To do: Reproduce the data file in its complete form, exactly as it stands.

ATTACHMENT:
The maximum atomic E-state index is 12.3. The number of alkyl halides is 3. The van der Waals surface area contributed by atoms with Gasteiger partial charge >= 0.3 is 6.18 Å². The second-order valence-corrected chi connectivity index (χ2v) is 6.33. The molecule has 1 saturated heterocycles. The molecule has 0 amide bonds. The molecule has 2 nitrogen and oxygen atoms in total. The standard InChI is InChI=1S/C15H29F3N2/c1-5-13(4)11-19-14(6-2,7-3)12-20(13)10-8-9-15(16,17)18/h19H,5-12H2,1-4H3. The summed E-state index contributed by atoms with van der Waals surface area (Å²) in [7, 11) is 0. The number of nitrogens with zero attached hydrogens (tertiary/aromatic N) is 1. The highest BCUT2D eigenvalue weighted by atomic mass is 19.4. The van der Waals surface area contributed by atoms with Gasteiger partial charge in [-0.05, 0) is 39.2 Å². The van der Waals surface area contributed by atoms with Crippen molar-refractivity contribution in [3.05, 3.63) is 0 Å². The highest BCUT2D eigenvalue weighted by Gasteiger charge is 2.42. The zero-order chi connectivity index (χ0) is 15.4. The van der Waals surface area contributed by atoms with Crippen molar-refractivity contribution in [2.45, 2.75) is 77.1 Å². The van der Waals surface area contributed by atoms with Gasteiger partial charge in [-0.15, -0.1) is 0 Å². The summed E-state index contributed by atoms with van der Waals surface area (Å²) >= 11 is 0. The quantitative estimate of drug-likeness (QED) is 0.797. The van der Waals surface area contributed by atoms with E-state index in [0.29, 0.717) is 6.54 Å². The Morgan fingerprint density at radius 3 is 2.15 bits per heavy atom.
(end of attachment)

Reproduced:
The maximum atomic E-state index is 12.3. The number of alkyl halides is 3. The van der Waals surface area contributed by atoms with Gasteiger partial charge >= 0.3 is 6.18 Å². The second-order valence-corrected chi connectivity index (χ2v) is 6.33. The molecule has 1 saturated heterocycles. The molecule has 0 amide bonds. The molecule has 2 nitrogen and oxygen atoms in total. The standard InChI is InChI=1S/C15H29F3N2/c1-5-13(4)11-19-14(6-2,7-3)12-20(13)10-8-9-15(16,17)18/h19H,5-12H2,1-4H3. The summed E-state index contributed by atoms with van der Waals surface area (Å²) in [7, 11) is 0. The number of nitrogens with zero attached hydrogens (tertiary/aromatic N) is 1. The highest BCUT2D eigenvalue weighted by atomic mass is 19.4. The van der Waals surface area contributed by atoms with Gasteiger partial charge in [-0.05, 0) is 39.2 Å². The van der Waals surface area contributed by atoms with Crippen molar-refractivity contribution in [3.05, 3.63) is 0 Å². The highest BCUT2D eigenvalue weighted by Gasteiger charge is 2.42. The zero-order chi connectivity index (χ0) is 15.4. The van der Waals surface area contributed by atoms with Crippen molar-refractivity contribution in [2.45, 2.75) is 77.1 Å². The van der Waals surface area contributed by atoms with Gasteiger partial charge in [-0.15, -0.1) is 0 Å². The summed E-state index contributed by atoms with van der Waals surface area (Å²) >= 11 is 0. The quantitative estimate of drug-likeness (QED) is 0.797. The van der Waals surface area contributed by atoms with E-state index in [0.29, 0.717) is 6.54 Å². The Morgan fingerprint density at radius 3 is 2.15 bits per heavy atom.